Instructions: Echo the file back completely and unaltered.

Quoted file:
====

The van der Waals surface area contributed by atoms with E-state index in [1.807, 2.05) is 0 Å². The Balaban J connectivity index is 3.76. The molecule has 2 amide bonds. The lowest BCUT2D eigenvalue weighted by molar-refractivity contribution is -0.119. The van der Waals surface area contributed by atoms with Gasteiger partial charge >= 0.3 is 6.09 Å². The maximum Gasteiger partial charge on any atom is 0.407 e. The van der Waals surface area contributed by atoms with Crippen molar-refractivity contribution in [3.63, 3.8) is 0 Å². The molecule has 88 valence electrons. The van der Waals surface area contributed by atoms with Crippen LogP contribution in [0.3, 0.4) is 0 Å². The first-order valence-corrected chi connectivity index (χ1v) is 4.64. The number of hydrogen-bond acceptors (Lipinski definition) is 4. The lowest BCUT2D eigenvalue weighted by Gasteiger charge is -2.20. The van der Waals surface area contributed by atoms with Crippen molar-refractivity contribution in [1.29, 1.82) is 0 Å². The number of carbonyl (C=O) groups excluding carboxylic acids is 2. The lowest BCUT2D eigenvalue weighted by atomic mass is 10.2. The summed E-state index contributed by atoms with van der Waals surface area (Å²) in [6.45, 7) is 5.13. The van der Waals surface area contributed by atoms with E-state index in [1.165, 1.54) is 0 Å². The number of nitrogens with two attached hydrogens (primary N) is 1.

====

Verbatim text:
The van der Waals surface area contributed by atoms with E-state index in [1.807, 2.05) is 0 Å². The Balaban J connectivity index is 3.76. The molecule has 2 amide bonds. The lowest BCUT2D eigenvalue weighted by molar-refractivity contribution is -0.119. The van der Waals surface area contributed by atoms with Gasteiger partial charge >= 0.3 is 6.09 Å². The maximum Gasteiger partial charge on any atom is 0.407 e. The van der Waals surface area contributed by atoms with Crippen molar-refractivity contribution in [3.63, 3.8) is 0 Å². The molecule has 88 valence electrons. The van der Waals surface area contributed by atoms with Crippen LogP contribution in [0.3, 0.4) is 0 Å². The first-order valence-corrected chi connectivity index (χ1v) is 4.64. The number of hydrogen-bond acceptors (Lipinski definition) is 4. The lowest BCUT2D eigenvalue weighted by Gasteiger charge is -2.20. The van der Waals surface area contributed by atoms with Crippen molar-refractivity contribution in [1.29, 1.82) is 0 Å². The number of carbonyl (C=O) groups excluding carboxylic acids is 2. The lowest BCUT2D eigenvalue weighted by atomic mass is 10.2. The summed E-state index contributed by atoms with van der Waals surface area (Å²) in [6.45, 7) is 5.13. The van der Waals surface area contributed by atoms with E-state index in [1.165, 1.54) is 0 Å². The number of nitrogens with two attached hydrogens (primary N) is 1.